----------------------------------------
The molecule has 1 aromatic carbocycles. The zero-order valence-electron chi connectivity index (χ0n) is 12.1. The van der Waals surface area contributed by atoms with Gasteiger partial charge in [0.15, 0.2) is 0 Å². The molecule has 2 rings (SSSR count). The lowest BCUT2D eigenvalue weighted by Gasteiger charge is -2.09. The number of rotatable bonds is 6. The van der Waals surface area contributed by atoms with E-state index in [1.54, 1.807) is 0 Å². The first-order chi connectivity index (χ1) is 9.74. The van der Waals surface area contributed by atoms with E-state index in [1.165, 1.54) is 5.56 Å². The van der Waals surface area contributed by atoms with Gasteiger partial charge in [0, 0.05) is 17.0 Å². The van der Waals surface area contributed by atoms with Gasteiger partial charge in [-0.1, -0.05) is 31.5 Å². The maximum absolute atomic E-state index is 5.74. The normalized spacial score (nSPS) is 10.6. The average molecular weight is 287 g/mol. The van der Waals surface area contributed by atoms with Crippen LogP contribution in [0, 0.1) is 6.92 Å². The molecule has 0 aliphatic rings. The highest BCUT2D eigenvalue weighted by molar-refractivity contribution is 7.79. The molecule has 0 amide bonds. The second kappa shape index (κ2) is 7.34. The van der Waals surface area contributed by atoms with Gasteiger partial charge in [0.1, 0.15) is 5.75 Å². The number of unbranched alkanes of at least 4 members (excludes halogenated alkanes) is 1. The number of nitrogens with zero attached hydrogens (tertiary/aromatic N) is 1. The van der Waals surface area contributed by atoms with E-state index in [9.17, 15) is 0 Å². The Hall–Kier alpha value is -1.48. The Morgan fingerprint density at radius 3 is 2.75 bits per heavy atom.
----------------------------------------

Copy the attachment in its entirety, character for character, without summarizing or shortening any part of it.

The molecule has 1 aromatic carbocycles. The zero-order valence-electron chi connectivity index (χ0n) is 12.1. The van der Waals surface area contributed by atoms with Gasteiger partial charge in [0.15, 0.2) is 0 Å². The molecule has 2 rings (SSSR count). The lowest BCUT2D eigenvalue weighted by Gasteiger charge is -2.09. The number of rotatable bonds is 6. The van der Waals surface area contributed by atoms with E-state index in [1.54, 1.807) is 0 Å². The first-order chi connectivity index (χ1) is 9.74. The van der Waals surface area contributed by atoms with E-state index in [1.165, 1.54) is 5.56 Å². The van der Waals surface area contributed by atoms with Gasteiger partial charge in [0, 0.05) is 17.0 Å². The van der Waals surface area contributed by atoms with Gasteiger partial charge in [-0.1, -0.05) is 31.5 Å². The maximum absolute atomic E-state index is 5.74. The normalized spacial score (nSPS) is 10.6. The average molecular weight is 287 g/mol. The van der Waals surface area contributed by atoms with Crippen LogP contribution in [0, 0.1) is 6.92 Å². The molecule has 0 aliphatic rings. The highest BCUT2D eigenvalue weighted by molar-refractivity contribution is 7.79. The molecule has 0 amide bonds. The second kappa shape index (κ2) is 7.34. The van der Waals surface area contributed by atoms with Gasteiger partial charge in [0.1, 0.15) is 5.75 Å². The number of unbranched alkanes of at least 4 members (excludes halogenated alkanes) is 1. The number of nitrogens with zero attached hydrogens (tertiary/aromatic N) is 1. The van der Waals surface area contributed by atoms with E-state index in [9.17, 15) is 0 Å². The Hall–Kier alpha value is -1.48. The Morgan fingerprint density at radius 3 is 2.75 bits per heavy atom.